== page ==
Problems are also encountered when class action settlements, (or even common fund settlements through a trustee or receiver), include as certain “released parties” the sellers or underwriters of these securities and preclude the investor, who failed to opt out of the class action, from bringing a claim against the stockbroker or broker-dealer who sold them the securities at issue.
Rule 12204(b) of The Code of Arbitration Procedure
Rule 12204 of the Code of Arbitration Procedure provides that:
(b) Any claim that is based upon the same facts and law, and involves the same defendants as in a court-certified class action or a putative class action, or that is ordered by a court for class-wide arbitration at a forum not sponsored by a self-regulatory organization, shall not be arbitrated under the Code, unless the party bringing the claim files with FINRA one of the following:
(1) a copy of a notice filed with the court in which the class action is pending that the party will not participate in the class action or in any recovery that may result from the class action, or has withdrawn from the class according to any conditions set by the court; or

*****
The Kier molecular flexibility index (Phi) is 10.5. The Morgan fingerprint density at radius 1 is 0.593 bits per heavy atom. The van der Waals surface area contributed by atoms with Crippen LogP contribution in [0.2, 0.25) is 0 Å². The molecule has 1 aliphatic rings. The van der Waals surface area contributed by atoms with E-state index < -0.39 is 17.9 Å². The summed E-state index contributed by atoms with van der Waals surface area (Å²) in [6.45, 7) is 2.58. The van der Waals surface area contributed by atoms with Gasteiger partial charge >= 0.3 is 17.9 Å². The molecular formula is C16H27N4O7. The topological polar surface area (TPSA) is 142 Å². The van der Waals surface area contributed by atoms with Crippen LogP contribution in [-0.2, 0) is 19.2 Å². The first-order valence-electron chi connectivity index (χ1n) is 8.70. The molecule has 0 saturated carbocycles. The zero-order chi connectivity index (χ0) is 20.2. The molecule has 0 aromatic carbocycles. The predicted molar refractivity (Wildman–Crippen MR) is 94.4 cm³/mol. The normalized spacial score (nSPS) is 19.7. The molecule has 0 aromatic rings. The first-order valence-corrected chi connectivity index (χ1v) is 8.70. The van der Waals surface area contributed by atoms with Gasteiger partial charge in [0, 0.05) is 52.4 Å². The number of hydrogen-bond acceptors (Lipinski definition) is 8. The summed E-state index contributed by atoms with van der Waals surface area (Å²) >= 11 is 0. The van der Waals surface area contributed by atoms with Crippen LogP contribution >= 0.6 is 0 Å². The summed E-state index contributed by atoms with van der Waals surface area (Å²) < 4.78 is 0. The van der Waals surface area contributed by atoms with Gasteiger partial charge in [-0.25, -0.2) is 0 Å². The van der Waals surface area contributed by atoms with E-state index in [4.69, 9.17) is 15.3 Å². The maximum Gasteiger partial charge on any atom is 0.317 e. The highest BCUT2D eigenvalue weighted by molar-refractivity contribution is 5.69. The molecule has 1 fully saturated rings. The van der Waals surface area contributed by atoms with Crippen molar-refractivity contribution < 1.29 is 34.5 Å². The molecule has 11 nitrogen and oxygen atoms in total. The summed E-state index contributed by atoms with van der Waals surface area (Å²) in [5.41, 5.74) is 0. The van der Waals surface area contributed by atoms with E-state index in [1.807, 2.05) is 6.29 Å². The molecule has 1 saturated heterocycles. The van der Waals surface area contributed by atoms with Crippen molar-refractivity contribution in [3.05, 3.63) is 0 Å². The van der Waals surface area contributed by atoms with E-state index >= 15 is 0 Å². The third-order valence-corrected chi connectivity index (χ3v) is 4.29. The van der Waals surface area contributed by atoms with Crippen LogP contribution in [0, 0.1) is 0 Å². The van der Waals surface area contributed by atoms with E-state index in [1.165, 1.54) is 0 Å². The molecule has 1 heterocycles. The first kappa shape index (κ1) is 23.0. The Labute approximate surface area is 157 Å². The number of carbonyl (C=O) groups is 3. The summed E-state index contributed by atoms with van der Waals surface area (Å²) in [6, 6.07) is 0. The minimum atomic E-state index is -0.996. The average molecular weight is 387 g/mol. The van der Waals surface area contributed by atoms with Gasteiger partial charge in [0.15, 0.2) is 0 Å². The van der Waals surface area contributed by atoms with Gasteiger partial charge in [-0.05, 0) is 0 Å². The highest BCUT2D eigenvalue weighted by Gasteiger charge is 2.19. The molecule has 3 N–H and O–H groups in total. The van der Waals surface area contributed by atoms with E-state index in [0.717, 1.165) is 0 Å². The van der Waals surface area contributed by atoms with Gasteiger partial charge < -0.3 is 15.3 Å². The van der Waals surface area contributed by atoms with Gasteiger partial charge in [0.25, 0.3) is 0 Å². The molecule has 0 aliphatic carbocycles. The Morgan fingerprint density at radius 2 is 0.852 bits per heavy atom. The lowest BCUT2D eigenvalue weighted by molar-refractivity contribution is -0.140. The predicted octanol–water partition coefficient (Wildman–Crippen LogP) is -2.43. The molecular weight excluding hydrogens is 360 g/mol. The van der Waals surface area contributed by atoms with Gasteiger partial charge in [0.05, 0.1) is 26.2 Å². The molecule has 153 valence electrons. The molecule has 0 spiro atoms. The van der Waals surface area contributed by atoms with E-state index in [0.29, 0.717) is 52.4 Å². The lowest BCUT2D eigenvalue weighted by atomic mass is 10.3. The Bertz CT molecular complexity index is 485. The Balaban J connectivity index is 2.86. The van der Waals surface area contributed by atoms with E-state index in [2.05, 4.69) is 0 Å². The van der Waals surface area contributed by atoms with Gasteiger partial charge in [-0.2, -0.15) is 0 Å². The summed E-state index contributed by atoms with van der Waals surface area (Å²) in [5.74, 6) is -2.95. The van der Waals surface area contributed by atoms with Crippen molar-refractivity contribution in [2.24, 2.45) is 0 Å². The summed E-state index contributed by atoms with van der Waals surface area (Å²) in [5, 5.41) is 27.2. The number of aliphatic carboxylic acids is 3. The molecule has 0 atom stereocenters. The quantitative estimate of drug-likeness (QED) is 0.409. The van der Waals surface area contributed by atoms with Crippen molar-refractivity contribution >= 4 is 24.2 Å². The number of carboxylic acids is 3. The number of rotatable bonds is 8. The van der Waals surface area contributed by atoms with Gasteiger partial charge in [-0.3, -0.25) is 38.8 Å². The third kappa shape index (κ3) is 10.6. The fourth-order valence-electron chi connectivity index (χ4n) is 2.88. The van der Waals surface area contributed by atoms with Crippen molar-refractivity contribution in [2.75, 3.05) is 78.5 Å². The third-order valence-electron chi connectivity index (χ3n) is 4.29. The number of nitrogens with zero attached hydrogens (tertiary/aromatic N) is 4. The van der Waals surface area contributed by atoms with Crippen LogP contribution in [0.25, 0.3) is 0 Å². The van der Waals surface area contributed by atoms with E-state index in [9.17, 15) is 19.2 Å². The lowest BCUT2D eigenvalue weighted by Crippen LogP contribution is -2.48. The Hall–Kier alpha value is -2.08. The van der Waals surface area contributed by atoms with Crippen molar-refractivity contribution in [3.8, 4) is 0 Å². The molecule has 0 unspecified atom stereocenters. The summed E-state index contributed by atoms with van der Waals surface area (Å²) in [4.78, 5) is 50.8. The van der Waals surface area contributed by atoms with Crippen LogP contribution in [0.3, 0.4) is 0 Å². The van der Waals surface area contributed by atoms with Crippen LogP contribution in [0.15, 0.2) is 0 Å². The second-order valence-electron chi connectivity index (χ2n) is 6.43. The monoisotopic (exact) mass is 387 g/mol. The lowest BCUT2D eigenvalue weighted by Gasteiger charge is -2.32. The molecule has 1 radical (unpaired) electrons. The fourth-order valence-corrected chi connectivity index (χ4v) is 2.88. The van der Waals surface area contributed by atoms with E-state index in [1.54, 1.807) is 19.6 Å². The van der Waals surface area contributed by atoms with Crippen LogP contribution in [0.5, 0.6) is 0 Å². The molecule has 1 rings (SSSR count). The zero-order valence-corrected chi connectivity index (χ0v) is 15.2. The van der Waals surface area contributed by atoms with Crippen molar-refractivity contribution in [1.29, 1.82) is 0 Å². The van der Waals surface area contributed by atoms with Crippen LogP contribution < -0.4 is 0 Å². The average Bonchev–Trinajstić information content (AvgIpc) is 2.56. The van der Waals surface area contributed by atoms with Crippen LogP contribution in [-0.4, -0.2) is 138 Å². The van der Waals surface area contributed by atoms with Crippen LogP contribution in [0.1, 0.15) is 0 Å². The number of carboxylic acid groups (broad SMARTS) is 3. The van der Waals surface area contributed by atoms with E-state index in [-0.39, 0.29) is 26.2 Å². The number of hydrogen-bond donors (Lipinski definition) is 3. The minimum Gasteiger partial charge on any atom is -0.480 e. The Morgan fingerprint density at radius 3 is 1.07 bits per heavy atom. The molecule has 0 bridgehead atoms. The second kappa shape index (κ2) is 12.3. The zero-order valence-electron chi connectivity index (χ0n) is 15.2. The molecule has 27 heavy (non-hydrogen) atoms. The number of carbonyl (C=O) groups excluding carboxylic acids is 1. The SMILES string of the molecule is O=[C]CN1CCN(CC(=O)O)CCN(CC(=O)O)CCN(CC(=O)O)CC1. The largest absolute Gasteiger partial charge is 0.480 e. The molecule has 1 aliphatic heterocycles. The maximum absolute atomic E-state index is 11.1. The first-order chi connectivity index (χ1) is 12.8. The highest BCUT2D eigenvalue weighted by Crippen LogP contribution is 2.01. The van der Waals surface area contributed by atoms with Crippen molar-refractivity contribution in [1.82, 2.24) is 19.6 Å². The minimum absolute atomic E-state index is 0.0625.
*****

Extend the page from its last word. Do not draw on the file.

(2) a notice that the party will not participate in the class action or in any recovery that may result from the class action.
(c) The Director will refer to a panel any dispute as to whether a claim is part of a class action, unless a party asks the court hearing the class action to resolve the dispute within 10 days of receiving notice that the Director has decided to refer the dispute to a panel.
Accordingly, investors are well advised to consult with counsel as to whether they should participate and be bound by a securities class action, or if the facts support a claim against the stockbroker and brokerage firm, or securities broker-dealer, that recommended or underwrote the issuance of the securities at issue based upon their sales practices, the failure to conduct due diligence, or the recommendation of unsuitable securities and other misconduct.
Guiliano Law Group
Our practice is limited to the representation of investors. We accept representation on a contingent fee basis, meaning there is no cost to you unless we make a recovery for you. There is never any charge for a consultation or an evaluation of your claim. For more information, contact us at (877) SEC-ATTY.
For more information concerning common claims against stockbrokers and investment professionals, please visit us at securitiesarbitrations.com
To learn more about FINRA Securities Arbitration, and the legal process, please visit us at securitiesarbitrations.com